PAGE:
February 27, 2016
In our last installment, we took a look at where Donald Trump is virtually guaranteed to win on Super Tuesday. Now a peek at where he’s clearly leading, but it’s technically to somewhat possible for another candidate to catch up.
If you add these four to the previous three, The Donald is a clear favorite in at least 7 states, with a plenty decent chance to win some/all of the others. People are not overestimating the strength of his position, but Marco Rubio can make this closer than people are expecting if everything breaks in his favor.
Better to not need all the breaks though. From strongest to weakest Trump states:
If you look at the Real Clear Politics average, this appears no different from Georgia:
Rubio is ahead of Cruz, furthering his case as the Trump alternative, but is nowhere in sight of The Donald. More importantly, you need to total the two senators to reach Trump’s support.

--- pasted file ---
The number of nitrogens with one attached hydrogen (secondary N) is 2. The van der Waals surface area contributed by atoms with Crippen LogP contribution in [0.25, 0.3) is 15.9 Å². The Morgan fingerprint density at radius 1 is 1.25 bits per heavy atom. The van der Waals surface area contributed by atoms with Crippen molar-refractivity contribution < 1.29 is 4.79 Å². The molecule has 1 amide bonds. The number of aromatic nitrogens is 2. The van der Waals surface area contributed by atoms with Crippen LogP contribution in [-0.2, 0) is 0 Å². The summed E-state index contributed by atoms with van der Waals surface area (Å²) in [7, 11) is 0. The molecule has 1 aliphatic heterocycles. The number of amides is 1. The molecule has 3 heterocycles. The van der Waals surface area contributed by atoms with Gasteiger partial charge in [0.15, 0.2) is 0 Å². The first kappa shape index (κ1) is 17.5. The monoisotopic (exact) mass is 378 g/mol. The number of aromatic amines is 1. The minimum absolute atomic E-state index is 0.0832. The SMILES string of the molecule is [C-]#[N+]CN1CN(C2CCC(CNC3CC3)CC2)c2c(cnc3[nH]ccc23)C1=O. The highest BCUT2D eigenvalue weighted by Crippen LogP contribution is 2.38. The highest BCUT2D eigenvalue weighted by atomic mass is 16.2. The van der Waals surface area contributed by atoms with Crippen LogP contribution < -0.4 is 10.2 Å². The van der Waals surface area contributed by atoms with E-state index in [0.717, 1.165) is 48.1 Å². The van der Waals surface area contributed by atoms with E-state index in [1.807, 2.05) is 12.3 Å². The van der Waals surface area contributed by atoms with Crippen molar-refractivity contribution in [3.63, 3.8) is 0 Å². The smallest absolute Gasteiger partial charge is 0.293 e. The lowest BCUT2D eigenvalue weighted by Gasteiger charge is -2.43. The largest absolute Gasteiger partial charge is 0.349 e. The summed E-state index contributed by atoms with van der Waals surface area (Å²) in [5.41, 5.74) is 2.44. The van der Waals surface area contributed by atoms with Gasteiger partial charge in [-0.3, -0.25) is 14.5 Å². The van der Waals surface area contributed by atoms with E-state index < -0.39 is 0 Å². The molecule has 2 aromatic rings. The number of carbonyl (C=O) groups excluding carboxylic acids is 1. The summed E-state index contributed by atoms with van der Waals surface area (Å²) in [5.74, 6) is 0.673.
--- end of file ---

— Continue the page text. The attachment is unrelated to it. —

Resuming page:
It looks like this view is highly aided by a bit of an outlier. Roanoke College polled from 2/16 to 2/24 and found Trump 38, Cruz, 15, Rubio 13. I’m not buying this. Rubio pulled 22% in South Carolina, and is in that range across the board in the SEC March 1 states.
Marco landed at 22% and 27% in the other two Virginia surveys. He finished between those numbers in Iowa and Nevada. So toss the Roanoke poll out. Two others to look at.
Monmouth polled from 2/22 to 2/24, post-South Carolina, during Nevada, before the debate. They found unmistakably good news for Trump.
If this is the correct view, it’s almost impossible for Rubio to close the gap. Kasich and Carson were each at 7%. You’d figure if Rubio closes strong he’d still lose by 7 to 10 points. This is why Trump is the clear favorite.